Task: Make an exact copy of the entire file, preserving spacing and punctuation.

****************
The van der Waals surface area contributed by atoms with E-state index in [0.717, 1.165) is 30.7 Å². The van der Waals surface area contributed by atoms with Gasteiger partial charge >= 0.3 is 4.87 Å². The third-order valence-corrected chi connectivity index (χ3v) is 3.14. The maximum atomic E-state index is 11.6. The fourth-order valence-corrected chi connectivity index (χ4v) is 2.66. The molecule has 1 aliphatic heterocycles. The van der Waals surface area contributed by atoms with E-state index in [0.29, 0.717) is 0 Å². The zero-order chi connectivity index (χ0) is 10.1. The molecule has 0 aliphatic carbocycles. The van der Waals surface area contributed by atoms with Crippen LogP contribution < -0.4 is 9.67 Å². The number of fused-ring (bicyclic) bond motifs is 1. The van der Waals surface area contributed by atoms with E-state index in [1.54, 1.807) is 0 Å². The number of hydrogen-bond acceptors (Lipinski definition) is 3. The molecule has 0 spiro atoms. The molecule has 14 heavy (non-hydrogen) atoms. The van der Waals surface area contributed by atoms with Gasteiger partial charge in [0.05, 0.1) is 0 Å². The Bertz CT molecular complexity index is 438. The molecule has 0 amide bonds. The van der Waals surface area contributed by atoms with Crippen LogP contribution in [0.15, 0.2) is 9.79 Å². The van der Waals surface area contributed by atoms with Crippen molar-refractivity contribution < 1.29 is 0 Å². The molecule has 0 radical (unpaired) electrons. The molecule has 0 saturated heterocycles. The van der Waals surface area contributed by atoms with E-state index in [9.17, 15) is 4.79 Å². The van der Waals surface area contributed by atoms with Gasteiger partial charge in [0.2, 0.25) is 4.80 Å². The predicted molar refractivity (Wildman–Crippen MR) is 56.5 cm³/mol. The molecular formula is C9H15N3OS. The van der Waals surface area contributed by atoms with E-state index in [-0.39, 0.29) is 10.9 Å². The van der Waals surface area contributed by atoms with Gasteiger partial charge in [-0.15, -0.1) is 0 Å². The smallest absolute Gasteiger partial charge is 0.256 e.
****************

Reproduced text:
The van der Waals surface area contributed by atoms with E-state index in [0.717, 1.165) is 30.7 Å². The van der Waals surface area contributed by atoms with Gasteiger partial charge >= 0.3 is 4.87 Å². The third-order valence-corrected chi connectivity index (χ3v) is 3.14. The maximum atomic E-state index is 11.6. The fourth-order valence-corrected chi connectivity index (χ4v) is 2.66. The molecule has 1 aliphatic heterocycles. The van der Waals surface area contributed by atoms with E-state index in [0.29, 0.717) is 0 Å². The zero-order chi connectivity index (χ0) is 10.1. The molecule has 0 aliphatic carbocycles. The van der Waals surface area contributed by atoms with Crippen LogP contribution < -0.4 is 9.67 Å². The number of fused-ring (bicyclic) bond motifs is 1. The van der Waals surface area contributed by atoms with E-state index in [1.54, 1.807) is 0 Å². The number of hydrogen-bond acceptors (Lipinski definition) is 3. The molecule has 0 spiro atoms. The molecule has 14 heavy (non-hydrogen) atoms. The van der Waals surface area contributed by atoms with Gasteiger partial charge in [0.05, 0.1) is 0 Å². The Bertz CT molecular complexity index is 438. The molecule has 0 amide bonds. The van der Waals surface area contributed by atoms with Crippen LogP contribution in [0.15, 0.2) is 9.79 Å². The van der Waals surface area contributed by atoms with Crippen molar-refractivity contribution < 1.29 is 0 Å². The molecule has 0 radical (unpaired) electrons. The molecule has 0 saturated heterocycles. The van der Waals surface area contributed by atoms with E-state index in [9.17, 15) is 4.79 Å². The van der Waals surface area contributed by atoms with Gasteiger partial charge in [0.2, 0.25) is 4.80 Å². The predicted molar refractivity (Wildman–Crippen MR) is 56.5 cm³/mol. The molecular formula is C9H15N3OS. The van der Waals surface area contributed by atoms with E-state index in [-0.39, 0.29) is 10.9 Å². The van der Waals surface area contributed by atoms with Gasteiger partial charge in [-0.15, -0.1) is 0 Å². The smallest absolute Gasteiger partial charge is 0.256 e.